Review: Chris Pine And Kevin Costner Play The Spy Game In JACK RYAN: SHADOW RECRUIT

jack-ryan-shadow-recruit-review

Chris Pine follows in the footsteps of Alec Baldwin, Harrison Ford and Ben Affleck by taking on the role of Tom Clancy’s hero in Jack Ryan: Shadow Recruit. Kenneth Branagh’s film reboots the franchise, ditching Clancy’s source material to deliver a high octane thriller that has all the right moves to deliver a new set of Jack Ryan adventures.

Branagh’s film charts Ryan’s ascent from economics student to CIA agent, following pit-stops in 9/11 and a tour of duty in Afghanistan. Shadow Recruit is a lean thriller (clocking-in under two hours) but it covers a lot of ground – we see Ryan recover from war injuries, fall in love with Keira Knightley and be recruited by Kevin Costner’s William Harper within the first 30 minutes. It’s then on to Moscow, where our spy tries to uncover the secret goings on of Branagh’s evil Viktor Cherevin.

Shadow Recruit ticks all the right boxes, and the film is a throwback to Hollywood thrillers of the ‘90s (while also tipping its hat to some ‘70s-style paranoia). Forget what you hear about the Bourneification of Jack Ryan, that’s just a knee-jerk reaction to most modern spy thrillers that feature hand-to-hand combat. This Ryan is still more desk jockey than action man. Pine brings the right amount of all-American hero to the character – he’s more boy-scout than Baldwin, an eager Beaver who wants to serve his country. Meanwhile Knightley is surprisingly effective as his suspicious fiancé. It’s a role that could have been under-written but it feels fleshed-out here – although she does become something of damsel in distress in the last act.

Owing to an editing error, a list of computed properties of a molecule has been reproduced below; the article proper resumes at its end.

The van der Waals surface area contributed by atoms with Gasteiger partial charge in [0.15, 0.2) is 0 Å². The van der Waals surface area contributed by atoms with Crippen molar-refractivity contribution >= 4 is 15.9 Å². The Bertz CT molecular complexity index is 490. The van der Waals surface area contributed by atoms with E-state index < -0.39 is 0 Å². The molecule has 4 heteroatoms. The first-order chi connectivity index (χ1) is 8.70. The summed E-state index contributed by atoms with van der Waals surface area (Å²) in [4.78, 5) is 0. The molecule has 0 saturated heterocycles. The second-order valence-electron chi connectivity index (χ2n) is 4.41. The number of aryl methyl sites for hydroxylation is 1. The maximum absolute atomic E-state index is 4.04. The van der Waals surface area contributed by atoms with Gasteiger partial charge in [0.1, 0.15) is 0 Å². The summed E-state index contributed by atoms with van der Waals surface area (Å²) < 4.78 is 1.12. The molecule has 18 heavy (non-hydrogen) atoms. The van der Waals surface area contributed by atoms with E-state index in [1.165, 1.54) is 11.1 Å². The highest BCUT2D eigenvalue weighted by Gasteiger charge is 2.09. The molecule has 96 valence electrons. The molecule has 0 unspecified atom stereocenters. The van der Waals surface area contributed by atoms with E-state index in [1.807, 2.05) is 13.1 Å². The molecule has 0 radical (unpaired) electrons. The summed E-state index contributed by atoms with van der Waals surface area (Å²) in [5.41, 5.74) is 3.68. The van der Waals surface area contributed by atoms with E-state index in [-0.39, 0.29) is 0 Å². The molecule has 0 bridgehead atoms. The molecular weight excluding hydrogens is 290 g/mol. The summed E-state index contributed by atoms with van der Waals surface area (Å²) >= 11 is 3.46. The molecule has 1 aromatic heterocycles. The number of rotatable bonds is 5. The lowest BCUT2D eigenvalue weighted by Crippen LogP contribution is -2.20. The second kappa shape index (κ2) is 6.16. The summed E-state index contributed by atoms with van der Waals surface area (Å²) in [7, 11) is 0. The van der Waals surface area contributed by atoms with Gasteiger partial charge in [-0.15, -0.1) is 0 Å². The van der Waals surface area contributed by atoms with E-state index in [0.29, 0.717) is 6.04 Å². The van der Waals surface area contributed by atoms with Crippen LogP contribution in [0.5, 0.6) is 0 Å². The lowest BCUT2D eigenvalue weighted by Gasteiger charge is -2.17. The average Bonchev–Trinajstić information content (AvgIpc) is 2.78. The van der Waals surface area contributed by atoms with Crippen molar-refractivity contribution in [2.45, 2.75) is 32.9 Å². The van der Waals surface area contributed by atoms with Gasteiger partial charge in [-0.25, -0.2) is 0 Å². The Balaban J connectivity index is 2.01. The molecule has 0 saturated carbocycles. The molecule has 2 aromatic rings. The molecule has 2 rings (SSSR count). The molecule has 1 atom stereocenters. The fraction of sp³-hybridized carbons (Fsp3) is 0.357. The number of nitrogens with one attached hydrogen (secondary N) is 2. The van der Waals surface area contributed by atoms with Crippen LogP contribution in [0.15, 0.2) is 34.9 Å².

Branagh’s Cherevin borders on cliché, but he clearly loves playing the villain. His accent is thick as week old goulash but he works within the confines of playing the bad guy. At this point in time, it’s almost refreshing to see an evil Russian on the screen. The stand-out supporting character in the film is Kevin Costner’s William Harper, Ryan’s handler and unlike his protégé, he’s more used to action. Costner shines in the role and we get to see why he’s such a great movie star – and why producer Mace Neufeld wanted him to portray Ryan in The Hunt For Red October.

Slick, fast and highly entertaining, Jack Ryan: Shadow Recruit never gets bogged-down in too many specifics. You could niggle that the film’s plot isn’t as dense as its ‘90s counterparts, but this is still a strong thriller – one that doesn’t rely on CGI, but intricate suspense-filled set-pieces.

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